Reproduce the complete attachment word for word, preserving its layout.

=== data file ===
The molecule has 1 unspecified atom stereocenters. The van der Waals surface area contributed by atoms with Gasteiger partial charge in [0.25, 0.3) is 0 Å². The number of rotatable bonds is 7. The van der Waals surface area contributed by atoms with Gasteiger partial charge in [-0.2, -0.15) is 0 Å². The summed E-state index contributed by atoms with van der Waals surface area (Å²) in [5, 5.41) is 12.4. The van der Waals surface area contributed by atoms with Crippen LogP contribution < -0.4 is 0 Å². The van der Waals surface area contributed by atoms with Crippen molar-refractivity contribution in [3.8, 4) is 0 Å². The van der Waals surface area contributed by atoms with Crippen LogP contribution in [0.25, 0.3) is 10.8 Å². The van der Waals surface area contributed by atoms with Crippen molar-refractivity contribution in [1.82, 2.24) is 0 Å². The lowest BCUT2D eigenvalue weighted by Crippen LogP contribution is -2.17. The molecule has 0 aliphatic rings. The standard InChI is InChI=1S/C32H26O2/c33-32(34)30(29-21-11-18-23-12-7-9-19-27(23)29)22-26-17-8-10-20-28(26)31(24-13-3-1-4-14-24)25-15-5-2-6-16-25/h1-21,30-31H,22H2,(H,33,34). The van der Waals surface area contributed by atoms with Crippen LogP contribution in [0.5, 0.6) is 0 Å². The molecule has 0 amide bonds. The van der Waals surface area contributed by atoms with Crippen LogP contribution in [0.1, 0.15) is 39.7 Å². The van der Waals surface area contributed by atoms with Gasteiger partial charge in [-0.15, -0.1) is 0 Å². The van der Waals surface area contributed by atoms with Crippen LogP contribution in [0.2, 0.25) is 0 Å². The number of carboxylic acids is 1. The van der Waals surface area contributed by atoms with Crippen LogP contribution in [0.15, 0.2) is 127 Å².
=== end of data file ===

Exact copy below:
The molecule has 1 unspecified atom stereocenters. The van der Waals surface area contributed by atoms with Gasteiger partial charge in [0.25, 0.3) is 0 Å². The number of rotatable bonds is 7. The van der Waals surface area contributed by atoms with Gasteiger partial charge in [-0.2, -0.15) is 0 Å². The summed E-state index contributed by atoms with van der Waals surface area (Å²) in [5, 5.41) is 12.4. The van der Waals surface area contributed by atoms with Crippen LogP contribution < -0.4 is 0 Å². The van der Waals surface area contributed by atoms with Crippen molar-refractivity contribution in [3.8, 4) is 0 Å². The van der Waals surface area contributed by atoms with Crippen LogP contribution in [0.25, 0.3) is 10.8 Å². The van der Waals surface area contributed by atoms with Crippen molar-refractivity contribution in [1.82, 2.24) is 0 Å². The lowest BCUT2D eigenvalue weighted by Crippen LogP contribution is -2.17. The molecule has 0 aliphatic rings. The standard InChI is InChI=1S/C32H26O2/c33-32(34)30(29-21-11-18-23-12-7-9-19-27(23)29)22-26-17-8-10-20-28(26)31(24-13-3-1-4-14-24)25-15-5-2-6-16-25/h1-21,30-31H,22H2,(H,33,34). The van der Waals surface area contributed by atoms with Crippen LogP contribution in [0.5, 0.6) is 0 Å². The molecule has 0 amide bonds. The van der Waals surface area contributed by atoms with Crippen LogP contribution in [0.1, 0.15) is 39.7 Å². The van der Waals surface area contributed by atoms with Gasteiger partial charge in [-0.15, -0.1) is 0 Å². The van der Waals surface area contributed by atoms with Crippen LogP contribution in [0.2, 0.25) is 0 Å². The number of carboxylic acids is 1. The van der Waals surface area contributed by atoms with Crippen LogP contribution in [0.15, 0.2) is 127 Å².